Skip to main content
Physics LibreTexts

3.21 International Space Station

The idea of an orbiting space station was proposed as early as 1869, in a story by Edward Hale about a "Brick Moon" that helped ships navigate at sea. In the 1950s, Wernher von Braun, was an early rocket scientist who worked on the V2 rocket for the Germans during WWII then came to the U.S. to design the Saturn V rocket that went to the Moon. He conceived a space station as an orbiting “wheel.” In his model the station rotated to create artificial gravity, and it would eventually serve as a springboard for further space exploration. 

It was only ten years after the Soviet Union launched the first person into space that they launched the first space station, Salyut 1, in 1971. Two years later the United States launched their own space station, Skylab, but it was only used for a year. The Russian space program continued to concentrate on long-term habitation in space, launching a series of short-lived space stations. They launched the first “permanent” space station, Mir, in 1986. It was in operation for 15 years, until it was brought down to crash into the Pacific in 2001. 

The International Space Station (ISS) was originally conceived as a merger of the proposed U.S. space station Freedom and Russia’s Mir-2 project. The first two modules, Zarya and Unity, launched in 1998, and the first crew arrived in 2000, and new components are expected to continue arriving through the second decade of this century. It’s designed to hold 3 to 7 crew members, with 100,000 support personnel on the ground. Sixteen countries participate in its operation, making it a truly international endeavor. 

The crew on the space station performs experiments designed by scientists in many diffand the air is filtered continuously.

An extremely rare view of the world's first?space station, the Soviet?Salyut 1, as seen from the departing?Soyuz 11. Click here for original source URL.

Astronauts must exercise daily in order to prevent bone and muscle loss that occurs as a result of prolonged stays in space. They have a stationary bike and a special treadmill designed to provide the resistance that gravity normally provides. On their time different disciplines. They work with a unique environment, not just because of micro gravity (weightlessness), but also the low atmospheric pressure and exposure to solar radiation. Experiments study the effects of these conditions on how liquids flow, how fire burns, how plants grow, how tumors develop, and most extensively, on how the human body works. If humans are ever going to travel to other planets, let alone live there, we need to understand how muscles, bones, the nervous system, and the immune system are affected by long-term weightlessness. This new understanding of the human body may also lead to improvements in healthcare on the Earth.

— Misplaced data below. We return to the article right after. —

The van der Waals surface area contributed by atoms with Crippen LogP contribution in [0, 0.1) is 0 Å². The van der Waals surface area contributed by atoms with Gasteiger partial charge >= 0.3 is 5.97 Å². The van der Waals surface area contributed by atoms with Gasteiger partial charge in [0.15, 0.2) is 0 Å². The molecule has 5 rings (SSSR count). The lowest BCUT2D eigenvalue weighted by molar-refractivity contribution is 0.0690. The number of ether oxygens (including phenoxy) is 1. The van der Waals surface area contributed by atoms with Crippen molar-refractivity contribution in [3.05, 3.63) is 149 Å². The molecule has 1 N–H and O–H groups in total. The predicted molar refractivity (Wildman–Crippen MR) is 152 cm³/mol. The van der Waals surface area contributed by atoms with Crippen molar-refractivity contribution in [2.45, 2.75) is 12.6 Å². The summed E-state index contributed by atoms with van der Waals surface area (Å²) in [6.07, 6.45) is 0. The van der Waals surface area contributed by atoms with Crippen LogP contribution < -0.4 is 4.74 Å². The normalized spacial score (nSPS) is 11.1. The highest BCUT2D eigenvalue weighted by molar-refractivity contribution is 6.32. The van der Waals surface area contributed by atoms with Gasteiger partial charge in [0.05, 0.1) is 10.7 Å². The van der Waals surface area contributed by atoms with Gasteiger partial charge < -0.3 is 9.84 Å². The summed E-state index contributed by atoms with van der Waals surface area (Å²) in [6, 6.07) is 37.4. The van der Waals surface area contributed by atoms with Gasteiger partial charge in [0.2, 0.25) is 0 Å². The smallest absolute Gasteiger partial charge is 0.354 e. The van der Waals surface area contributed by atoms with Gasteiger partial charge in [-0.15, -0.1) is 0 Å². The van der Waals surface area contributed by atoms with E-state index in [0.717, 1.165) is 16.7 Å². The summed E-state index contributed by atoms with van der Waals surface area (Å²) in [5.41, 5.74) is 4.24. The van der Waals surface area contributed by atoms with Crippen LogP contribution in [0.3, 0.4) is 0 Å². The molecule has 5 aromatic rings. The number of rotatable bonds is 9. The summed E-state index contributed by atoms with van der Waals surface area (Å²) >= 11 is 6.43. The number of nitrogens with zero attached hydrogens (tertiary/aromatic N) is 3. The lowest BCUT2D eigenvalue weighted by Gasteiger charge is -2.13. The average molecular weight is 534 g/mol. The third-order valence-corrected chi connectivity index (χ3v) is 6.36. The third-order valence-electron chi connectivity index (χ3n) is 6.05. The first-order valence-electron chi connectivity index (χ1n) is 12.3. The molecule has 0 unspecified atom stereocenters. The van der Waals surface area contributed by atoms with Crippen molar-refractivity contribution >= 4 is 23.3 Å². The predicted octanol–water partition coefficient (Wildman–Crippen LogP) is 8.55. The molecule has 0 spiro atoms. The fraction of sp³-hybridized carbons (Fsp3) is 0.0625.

The first astronauts had to eat out of tubes or add water to cubes of dehydrated food. The food has improved considerably and now there is a wide variety of foods available to astronauts and cosmonauts. Some foods just need water added, some have to be heated, but many foods are in their natural state. Flour tortillas are eaten instead of bread, since breadcrumbs can easily escape and interfere with sensitive scientific instruments. All of the food is in containers that make eating convenient and not messy in microgravity. Meals are planned beforehand and analyzed for their nutritional content. The requirements for vitamins and minerals are different than they would be on Earth. For example, most people on Earth get enough Vitamin D from being exposed to sunlight. On the space station, however, astronauts need Vitamin D supplements, because they are shielded from the Sun’s radiation. 

While some water on the space station is brought up from the surface, water is heavy, and therefore expensive to carry. So water must be recycled. Urine, water from washing, and even the humidity in the air is filtered and re-used. Some of that water is used to produce oxygen. A process called electrolysis uses electricity to split water into its components: hydrogen and oxygen. Excess hydrogen is vented, along with the carbon dioxide exhaled by the crew. Other gases, such as methane and ammonia, are also closely monitored, and the air is filtered continuously. 

Astronauts must exercise daily in order to prevent bone and muscle loss that occurs as a result of prolonged stays in space. They have a stationary bike and a special treadmill designed to provide the resistance that gravity normally provides. On their time off, they watch movies, read books, or have fun with micro gravity. They also spend time communicating with their families via video-phone and email, and just enjoying the unparalleled view. 

The International Space Station is not without critics. Many in the space science community say it is expensive and wasteful, a form of international "pork barrel" spending. The price tag is in excess of $110 billion, which could pay for a lot of space missions! Companies have not flcked to do zero gravity research or develop new drugs in Earth orbit, and the cost for those who do experiments is heavily subsidized by the participating governments. Much of the work done by astronauts there is unglamorous plumbing and electrical work. A balanced view might be that has indeed been a big investment, but a space station is required if we are ever to develop a true space economy and one day live independently of the home planet.